Why the reluctance to speak out when Israeli forces wreaked appalling death and destruction among civilians after they invaded Lebanon in 1982 and again last summer?
Hundreds of Jewish soldiers in Israel refused to take part in the campaigns. Tens of thousands of Israelis took to the streets in protest. Why were major Jewish organizations in the rest of the world so silent?
Why no horrified response to Israeli leaders who measure success these days in body counts and order so-called targeted assassinations with rockets in densely populated civilian areas, knowing that many innocents may be blown apart for every terrorist who is hit? Are the 27 decorated Israeli pilots who refused to take part in such attacks to be considered anti-Semitic by their American cousins?
Why no outcry when Israel launches a brutal blockade—a collective punishment of 1.5 million Palestinian men, women and children—threatening their supplies of fuel, food and medicines?
Israel’s own domestic Jewish critics, far more vociferous than most Jews abroad, point out that there is another way to end the rocket attacks from Gaza against Israeli settlers: Start talking with Hamas. You wouldn’t know it from most of the American media, but Hamas has, in fact, repeatedly offered a cease-fire if Israel will also cease targeted assassinations and attacks on Gaza.
Israel, however, refuses to talk to Hamas. To do so would be to recognize the movement, just as the United States refuses to open unconditional talks with Iran. Instead, the Israeli government continues its bloody dead-end policies.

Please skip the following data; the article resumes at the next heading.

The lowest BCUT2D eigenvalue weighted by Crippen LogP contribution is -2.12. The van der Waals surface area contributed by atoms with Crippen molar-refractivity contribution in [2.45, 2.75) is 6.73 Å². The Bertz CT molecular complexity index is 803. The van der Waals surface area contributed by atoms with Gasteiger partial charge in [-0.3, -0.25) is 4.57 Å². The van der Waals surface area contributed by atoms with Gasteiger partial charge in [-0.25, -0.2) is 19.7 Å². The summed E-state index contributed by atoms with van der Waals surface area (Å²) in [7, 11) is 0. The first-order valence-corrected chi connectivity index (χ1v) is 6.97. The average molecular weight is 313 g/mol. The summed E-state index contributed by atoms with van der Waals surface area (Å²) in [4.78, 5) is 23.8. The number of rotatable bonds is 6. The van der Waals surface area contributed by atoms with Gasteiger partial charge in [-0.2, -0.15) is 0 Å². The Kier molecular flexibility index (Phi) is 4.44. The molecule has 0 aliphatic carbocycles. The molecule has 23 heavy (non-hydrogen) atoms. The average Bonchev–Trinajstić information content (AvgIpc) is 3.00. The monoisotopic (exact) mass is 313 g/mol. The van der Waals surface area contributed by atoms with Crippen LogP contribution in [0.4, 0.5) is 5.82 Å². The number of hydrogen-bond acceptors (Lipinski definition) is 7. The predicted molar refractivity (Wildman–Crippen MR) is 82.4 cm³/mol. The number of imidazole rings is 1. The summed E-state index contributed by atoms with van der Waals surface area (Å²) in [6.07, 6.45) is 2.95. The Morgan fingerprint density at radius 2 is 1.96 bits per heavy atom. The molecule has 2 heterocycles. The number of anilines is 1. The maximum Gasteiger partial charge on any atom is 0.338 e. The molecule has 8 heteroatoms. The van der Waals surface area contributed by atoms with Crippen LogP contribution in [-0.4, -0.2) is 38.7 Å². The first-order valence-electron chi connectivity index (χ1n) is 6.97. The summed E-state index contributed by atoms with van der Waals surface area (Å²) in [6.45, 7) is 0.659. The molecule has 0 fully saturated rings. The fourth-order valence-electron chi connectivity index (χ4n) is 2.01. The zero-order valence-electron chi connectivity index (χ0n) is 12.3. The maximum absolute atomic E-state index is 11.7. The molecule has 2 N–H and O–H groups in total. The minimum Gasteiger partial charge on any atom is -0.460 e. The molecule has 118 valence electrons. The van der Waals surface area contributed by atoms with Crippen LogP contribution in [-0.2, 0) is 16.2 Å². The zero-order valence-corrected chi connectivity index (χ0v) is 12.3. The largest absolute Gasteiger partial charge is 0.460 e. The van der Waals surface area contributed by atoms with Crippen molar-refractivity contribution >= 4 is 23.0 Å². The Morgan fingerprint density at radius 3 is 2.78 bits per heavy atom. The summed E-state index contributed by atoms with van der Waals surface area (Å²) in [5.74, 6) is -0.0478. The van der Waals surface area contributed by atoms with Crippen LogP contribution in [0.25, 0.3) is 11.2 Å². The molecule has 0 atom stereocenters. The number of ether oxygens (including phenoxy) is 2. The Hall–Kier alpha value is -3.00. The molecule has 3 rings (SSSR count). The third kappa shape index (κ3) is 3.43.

I was in the course of such reflections when I received the e-mail alert from my wife about the purported end of Holocaust studies in the UK.
Of course, one way of not forgetting the Holocaust would be for the same people who call for a global “chain of memory” to also condemn both Hamas’ rocket attacks and Israel’s brutal policies, and demand that Israel explore the Hamas offer of a cease-fire. What better option does Israel have?
It’s as if, because of the horrendous suffering of Jews in the Holocaust, Israel has won the right to ignore international law, to visit mayhem on civilians and terrorist fighters alike in the name of national survival. It’s been given a free pass. Those attacking the country’s policies are either hopelessly naive, anti-Semites or self-hating Jews.
That’s the position of AIPAC (the American Israel Public Affairs Committee), the very conservative Washington lobby which claims to represent most American Jews interested in Israel. AIPAC has donned this mantle by default. Surveys indicate that the majority of American Jews hold views more liberal than most Americans. The problem is they no longer feel strongly tied to or concerned about Israel. Many other Jews, though morally uncomfortable with Israel’s policies, have kept silent, not wanting to publicly criticize the Zionist state.
The upshot is that the role of lobbying U.S. policy in the Middle East has been left to organizations whose members do strongly care about Israel, like AIPAC.
AIPAC doesn’t dictate single-handedly Washington’s Middle Eastern policy, but it is one of the most powerful lobbies in the capital. That’s a fact Jews relish discussing among themselves, but are quick to brand an anti-Semitic fabrication if the charge is made publicly.